Can CPVC Piping Systems Be Applied in Sulfuric Acid Plants?
Sulfuric acid is one of the most dangerous chemicals in the world. Because of its corrosiveness, high concentrations can cause expensive damage to industrial machinery, and even weak concentrations can cause eye, nose, throat and skin burns in people, along with chronic respiratory damage in case of long-term exposure.
However, when processed and handled properly, sulfuric acid is one of the most useful industrial chemicals in the world—an important ingredient in fertilizer, batteries, detergents and other products that are used around the world every day. Sulfuric acid is a by-product of zinc. When zinc ore, which also contains sulfur, is heated to 1750°F (950°C), it releases sulfur dioxide gas, which is then collected, cleaned and processed into sulfuric acid.
Sulfuric Acid Production Creates Intense Demands on Piping
A Northern German company, one of Europe’s largest producers of zinc, is also a leading producer of sulfuric acid. This company, founded in 1906 produces over 130,000 tons of zinc and 225,000 tons of sulfuric acid every year at its Northern Germany plant.
With almost 100 years of experience in this specific business, this company has seen the damage that sulfuric acid can inflict on machinery and pipes. As a result, they are always looking for newer, better products that can handle the temperatures, pressures and concentrations found in their sulfuric acid production process.
Disadvantages of Metal and PVC Piping
When they began producing sulfuric acid, they used steel pipes to transport the material through the various stages of the production process. However, due to the corrosiveness of the acid, the pipes had to be regularly replaced in order to avoid bursts.
Later, the original steel pipes were replaced with steel pipes that had been lined with lead, which helped reduce the corrosion, but made the pipes extremely heavy and difficult to install, necessitating extra hangers to keep them from bending and sagging.
In recent years, the sulfuric acid manufacturer experimented with pipes made of polyethylene (PE) and PVC reinforced with a fiberglass sheath. These last two systems were both more corrosion-resistant and easier to install than the metal pipes, but still had a tendency to burst due to the changing temperatures and pressures of the sulfuric acid in the system.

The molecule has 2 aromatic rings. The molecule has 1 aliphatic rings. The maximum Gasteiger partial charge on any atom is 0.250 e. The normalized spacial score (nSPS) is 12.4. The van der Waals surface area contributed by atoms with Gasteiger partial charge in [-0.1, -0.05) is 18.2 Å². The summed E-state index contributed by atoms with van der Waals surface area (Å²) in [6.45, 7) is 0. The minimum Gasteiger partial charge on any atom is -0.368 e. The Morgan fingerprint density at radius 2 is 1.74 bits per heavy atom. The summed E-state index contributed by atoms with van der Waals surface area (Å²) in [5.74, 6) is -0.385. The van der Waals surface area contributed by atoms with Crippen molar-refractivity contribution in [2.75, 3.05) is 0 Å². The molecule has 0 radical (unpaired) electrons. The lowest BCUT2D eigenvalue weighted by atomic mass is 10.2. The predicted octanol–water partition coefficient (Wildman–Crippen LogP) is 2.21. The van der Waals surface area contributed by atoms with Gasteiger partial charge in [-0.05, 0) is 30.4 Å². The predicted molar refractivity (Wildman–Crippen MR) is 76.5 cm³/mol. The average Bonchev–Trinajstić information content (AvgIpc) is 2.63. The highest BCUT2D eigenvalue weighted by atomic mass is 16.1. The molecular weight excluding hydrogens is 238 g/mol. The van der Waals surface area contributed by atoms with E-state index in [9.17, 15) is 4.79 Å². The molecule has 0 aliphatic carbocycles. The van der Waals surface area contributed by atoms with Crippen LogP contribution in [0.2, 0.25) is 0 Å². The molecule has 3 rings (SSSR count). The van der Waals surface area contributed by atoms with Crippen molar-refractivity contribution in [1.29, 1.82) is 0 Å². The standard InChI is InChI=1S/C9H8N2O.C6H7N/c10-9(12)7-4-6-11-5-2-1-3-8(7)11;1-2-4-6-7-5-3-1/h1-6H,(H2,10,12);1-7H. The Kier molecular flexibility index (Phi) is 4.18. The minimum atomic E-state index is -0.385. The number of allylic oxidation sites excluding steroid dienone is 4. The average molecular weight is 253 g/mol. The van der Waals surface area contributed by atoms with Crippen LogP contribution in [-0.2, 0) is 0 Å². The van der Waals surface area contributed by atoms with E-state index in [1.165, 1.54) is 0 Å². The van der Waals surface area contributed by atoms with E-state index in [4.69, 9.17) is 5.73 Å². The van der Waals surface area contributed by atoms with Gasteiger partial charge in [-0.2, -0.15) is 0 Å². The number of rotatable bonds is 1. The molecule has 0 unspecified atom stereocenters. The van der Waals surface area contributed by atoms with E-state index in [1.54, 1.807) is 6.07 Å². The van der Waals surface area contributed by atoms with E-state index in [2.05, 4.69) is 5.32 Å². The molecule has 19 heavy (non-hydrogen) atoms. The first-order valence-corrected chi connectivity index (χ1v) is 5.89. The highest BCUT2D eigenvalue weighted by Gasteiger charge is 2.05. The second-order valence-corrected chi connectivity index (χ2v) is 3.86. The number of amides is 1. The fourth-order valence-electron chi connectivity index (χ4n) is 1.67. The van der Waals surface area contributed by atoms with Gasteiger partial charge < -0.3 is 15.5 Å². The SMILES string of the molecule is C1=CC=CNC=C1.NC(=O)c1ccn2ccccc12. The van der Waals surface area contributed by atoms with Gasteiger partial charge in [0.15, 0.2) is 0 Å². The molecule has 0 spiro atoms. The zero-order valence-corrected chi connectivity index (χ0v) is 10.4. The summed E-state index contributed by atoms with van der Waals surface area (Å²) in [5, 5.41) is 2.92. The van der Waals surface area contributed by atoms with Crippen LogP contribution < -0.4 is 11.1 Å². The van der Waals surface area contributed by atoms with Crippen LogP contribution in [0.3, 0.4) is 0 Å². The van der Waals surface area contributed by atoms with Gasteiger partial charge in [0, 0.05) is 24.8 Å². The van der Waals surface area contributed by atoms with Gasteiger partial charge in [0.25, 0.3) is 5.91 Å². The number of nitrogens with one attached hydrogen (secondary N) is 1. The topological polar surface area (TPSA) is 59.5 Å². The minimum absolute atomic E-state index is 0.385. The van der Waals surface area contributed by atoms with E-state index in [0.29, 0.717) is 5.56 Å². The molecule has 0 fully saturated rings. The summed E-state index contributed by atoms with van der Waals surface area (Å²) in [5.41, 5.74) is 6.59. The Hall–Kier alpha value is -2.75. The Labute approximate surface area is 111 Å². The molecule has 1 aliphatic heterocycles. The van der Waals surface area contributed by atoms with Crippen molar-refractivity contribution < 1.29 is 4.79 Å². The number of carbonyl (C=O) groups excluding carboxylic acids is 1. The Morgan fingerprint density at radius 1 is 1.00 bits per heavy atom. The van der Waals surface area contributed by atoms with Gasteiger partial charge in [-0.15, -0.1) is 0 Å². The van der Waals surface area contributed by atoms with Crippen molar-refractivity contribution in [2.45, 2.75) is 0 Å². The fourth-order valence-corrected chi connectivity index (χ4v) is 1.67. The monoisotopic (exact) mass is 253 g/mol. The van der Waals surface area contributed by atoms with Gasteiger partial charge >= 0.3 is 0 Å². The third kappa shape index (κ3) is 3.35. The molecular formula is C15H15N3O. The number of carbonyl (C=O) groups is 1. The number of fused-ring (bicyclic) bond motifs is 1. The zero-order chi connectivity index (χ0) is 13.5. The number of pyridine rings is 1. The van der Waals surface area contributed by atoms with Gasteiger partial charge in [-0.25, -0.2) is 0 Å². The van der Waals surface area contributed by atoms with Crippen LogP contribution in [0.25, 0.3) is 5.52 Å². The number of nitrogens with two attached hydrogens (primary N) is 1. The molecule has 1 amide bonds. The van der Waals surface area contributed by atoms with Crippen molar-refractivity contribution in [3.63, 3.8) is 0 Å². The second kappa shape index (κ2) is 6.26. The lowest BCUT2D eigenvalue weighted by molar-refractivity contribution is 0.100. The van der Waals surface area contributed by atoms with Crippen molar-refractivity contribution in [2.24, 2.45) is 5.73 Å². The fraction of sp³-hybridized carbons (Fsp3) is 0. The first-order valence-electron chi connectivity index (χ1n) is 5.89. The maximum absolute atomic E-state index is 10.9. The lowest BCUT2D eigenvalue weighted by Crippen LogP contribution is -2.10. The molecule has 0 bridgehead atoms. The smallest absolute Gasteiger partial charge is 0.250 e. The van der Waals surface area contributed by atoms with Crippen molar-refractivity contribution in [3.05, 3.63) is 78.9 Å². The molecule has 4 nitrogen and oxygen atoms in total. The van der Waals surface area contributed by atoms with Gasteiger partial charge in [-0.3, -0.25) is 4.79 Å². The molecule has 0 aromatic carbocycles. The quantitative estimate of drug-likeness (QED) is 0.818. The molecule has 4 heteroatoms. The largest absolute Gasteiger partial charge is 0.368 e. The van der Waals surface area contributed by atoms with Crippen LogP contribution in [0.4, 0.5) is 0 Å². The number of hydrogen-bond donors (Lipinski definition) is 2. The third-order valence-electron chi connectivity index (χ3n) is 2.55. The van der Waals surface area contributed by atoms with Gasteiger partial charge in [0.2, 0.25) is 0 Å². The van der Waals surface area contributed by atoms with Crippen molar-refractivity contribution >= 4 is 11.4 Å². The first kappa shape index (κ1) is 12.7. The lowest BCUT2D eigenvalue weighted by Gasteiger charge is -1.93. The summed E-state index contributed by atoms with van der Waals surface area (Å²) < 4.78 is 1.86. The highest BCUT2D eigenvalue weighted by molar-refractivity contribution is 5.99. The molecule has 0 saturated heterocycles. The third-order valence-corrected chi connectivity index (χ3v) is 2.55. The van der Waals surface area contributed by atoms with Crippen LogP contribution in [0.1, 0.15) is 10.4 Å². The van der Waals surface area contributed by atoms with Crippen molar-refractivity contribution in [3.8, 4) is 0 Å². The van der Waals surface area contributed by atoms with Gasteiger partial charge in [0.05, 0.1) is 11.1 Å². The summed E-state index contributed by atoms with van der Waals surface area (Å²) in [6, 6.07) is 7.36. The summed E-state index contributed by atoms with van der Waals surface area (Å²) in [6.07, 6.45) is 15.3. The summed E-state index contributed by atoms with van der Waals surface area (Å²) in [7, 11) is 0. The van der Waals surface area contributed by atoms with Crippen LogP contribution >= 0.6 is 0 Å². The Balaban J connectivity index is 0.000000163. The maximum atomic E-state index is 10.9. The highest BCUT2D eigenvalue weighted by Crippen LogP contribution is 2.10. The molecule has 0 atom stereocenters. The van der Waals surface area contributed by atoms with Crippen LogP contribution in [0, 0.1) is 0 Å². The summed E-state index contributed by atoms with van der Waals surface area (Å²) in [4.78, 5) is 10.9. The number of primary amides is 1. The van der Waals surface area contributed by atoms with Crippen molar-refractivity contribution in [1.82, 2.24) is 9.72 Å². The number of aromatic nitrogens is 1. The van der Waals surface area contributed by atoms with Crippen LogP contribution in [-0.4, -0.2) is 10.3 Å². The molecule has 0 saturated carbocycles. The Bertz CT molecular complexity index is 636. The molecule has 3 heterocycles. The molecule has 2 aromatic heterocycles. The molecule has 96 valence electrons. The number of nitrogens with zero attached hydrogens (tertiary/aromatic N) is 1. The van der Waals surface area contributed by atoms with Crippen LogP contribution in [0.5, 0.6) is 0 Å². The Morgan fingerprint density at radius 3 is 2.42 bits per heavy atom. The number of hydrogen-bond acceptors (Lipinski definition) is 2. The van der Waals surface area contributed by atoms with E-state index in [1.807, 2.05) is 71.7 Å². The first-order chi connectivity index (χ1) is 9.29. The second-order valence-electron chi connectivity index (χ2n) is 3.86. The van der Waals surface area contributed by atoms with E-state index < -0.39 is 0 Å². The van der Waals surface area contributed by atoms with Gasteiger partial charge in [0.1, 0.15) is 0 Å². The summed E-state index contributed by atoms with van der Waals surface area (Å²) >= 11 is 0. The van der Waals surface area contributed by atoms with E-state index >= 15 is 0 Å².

The Switch to CPVC
Then, in 1992, a Corzan Industrial Systems sales engineer introduced a new option – chlorinated polyvinyl chloride (CPVC) pipe. Used successfully in the United States for years, CPVC’s corrosion resistance and durability made it the perfect material for their sulfuric acid system.
Naturally, the plant manager and plant engineer were skeptical, but agreed to test the Corzan CPVC pipe to determine whether it would work as well as Lubrizol claimed.
In 1993, Bodo Koch, a local company that works mainly in heating and sanitation businesses, was asked to install the Corzan CPVC test pipe in this sulfuric acid application. They installed a few meters of pipe, manufactured by Thermconcept from Corzan's CPVC material.
QUICK INSTALLATION: Although the Bodo Koch employees had never worked with CPVC before, and neither Bodo Koch nor Thermconcept had ever dealt with sulfuric acid, the CPVC pipe was so easy to work with that the installation was completed in just one day. Based on this success alone, the Bodo Koch employees were so impressed with the CPVC pipe that they said they plan to use it again whenever and wherever it meets their needs.
PROBLEM-FREE PERFORMANCE: During the one-year test, the Corzan CPVC pipe performed flawlessly, and they have experienced no problems of any kind. As a result, in 1994, they asked Bodo Koch to return and replace all of the old pipes in their sulfuric system with Corzan CPVC pipe measuring 3-in. (80mm) in diameter, with a pressure rating of 10 bar.
STANDS UP TO EXTREME CONDITIONS: Since Thermconcept’s pipe was installed in 1994, the sulfuric acid manufacturer has not reported one problem with their system. In fact, both the plant manager and plant engineer have learned that, along with CPVC’s ability to stand up to high temperatures, pressures and corrosion, it also easily handles environmental extremes.
For example, some of the pipes containing sulfuric acid run outdoors, where they are exposed to winter temperatures that can be as low as 5°F (-15°C). But, the CPVC pipe still does not require any insulation or special reinforcement to keep from bursting, unlike other plastic pipes.
Bottom Line: CPVC is the Ideal Solution for Sulfuric Acid Applications
The best proof of confidence in their CPVC pipe system can be seen in the plant’s lab areas. The pipes containing highly concentrated sulfuric acid run directly over open worktables, something that would be unthinkable with steel or other kinds of plastic pipe because of the danger of a burst. For the Corzan CPVC pipe, though, this isn’t a problem.
In fact, both the Plant Manager and Plant Engineer are so impressed with the CPVC pipes’ performance and ease of installation that they plan to expand Corzan’s role to other parts of the plant where high temperatures, pressures and corrosion have caused problems in the past.
Learn More About Corzan CPVC
Interested in how CPVC, backed by more than 50 years of experience and research, can deliver fast installation and long term results for your piping application? Contact us for a free consultation with one of our experts.